The UK is only dominated by the EU because it is too weak to say "that new rule is not for us". Instead it becomes part of UK culture &, although not the least bit useful, it is rigidly enforced! Other bits ARE ignored, such as the EU requirement for members to insure imported cars for a short while for the purpose of getting the paperwork in order. French agents are happy to comply & the insurance is valid throughout Europe - except the UK! If you buy a car there to bring here & you want to drive it from, say, London to Dover, you will have to tax, insure & MOT it in the UK for that 79 mile trip. You can insure the car with your french agent but the UK police will consider your car unisured (incorrectly, but it will still be impounded). You can only tax & insure a UK car if you are a UK resident which, if you live here & are buying a car to import, you are not.

The EU do have a rule to allow this but the UK chooses to ignore it - so it can be done!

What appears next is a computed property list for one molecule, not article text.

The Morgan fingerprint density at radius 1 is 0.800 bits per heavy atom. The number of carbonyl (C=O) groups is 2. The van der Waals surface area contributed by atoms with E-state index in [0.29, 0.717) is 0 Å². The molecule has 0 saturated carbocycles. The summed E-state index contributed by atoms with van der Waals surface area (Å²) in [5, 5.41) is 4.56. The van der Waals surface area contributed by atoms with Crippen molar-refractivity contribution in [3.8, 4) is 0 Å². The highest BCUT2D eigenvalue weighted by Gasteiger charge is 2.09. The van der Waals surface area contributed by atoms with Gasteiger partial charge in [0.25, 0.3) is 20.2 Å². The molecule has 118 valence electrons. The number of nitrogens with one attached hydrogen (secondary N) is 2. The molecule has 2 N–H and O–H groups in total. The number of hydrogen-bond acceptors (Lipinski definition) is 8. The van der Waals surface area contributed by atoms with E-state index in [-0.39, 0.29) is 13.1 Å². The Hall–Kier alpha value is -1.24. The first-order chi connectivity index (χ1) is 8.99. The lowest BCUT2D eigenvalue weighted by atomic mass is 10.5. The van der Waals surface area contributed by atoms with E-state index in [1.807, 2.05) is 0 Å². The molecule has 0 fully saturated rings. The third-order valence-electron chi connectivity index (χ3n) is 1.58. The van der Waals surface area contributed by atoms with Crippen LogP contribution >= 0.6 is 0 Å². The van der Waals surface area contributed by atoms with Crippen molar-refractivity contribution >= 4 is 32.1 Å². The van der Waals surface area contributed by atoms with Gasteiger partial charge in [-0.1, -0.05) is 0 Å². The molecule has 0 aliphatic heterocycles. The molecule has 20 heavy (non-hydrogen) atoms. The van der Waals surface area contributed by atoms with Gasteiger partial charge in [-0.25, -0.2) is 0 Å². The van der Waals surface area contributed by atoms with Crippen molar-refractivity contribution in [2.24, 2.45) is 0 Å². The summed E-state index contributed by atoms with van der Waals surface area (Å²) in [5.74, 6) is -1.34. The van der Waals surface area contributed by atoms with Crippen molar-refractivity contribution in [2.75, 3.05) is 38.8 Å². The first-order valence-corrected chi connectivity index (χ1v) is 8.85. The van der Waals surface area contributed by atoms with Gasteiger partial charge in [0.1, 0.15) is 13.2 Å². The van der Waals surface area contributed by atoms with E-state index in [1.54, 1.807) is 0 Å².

The UK can be a member state without becoming a slave to the EU, just need politicians with backbone! Wonder what Trump is doing....

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This is enough for me really..

I have to say that I am continually puzzled by the attitude of the Brits we have staying at the hotel, on their way to/from their holiday homes in Spain. They all seem to be in favour of leaving. Cake AND eat it?


For a rather wider perspective, this is worth a read:

Re cars its a nightmare.

my hubby lost part of his driving licence and got parking fines so the gendarmerie wanted him to get a french one because they wanted withdraw points. He applied to dvla for the card but you have to live in uk for that. So the gendarmerie after him to pass his french driving code but we cant afford it.

All this because the Uk wont deliver a duplicate. For me UK has never played the european ggame. So they are better exiting and try their luck elseehere. What do you think ? Europe can live without them as this partner has never been enthusiastic. They made some effort but it looks like DeGaulle said.They will always look beyond the Atlantic and westward.Europe is second best for them.

although a brexit may not be of help to me in the short term as a resident of France, I am all for it when I view it as what is best for the greater good.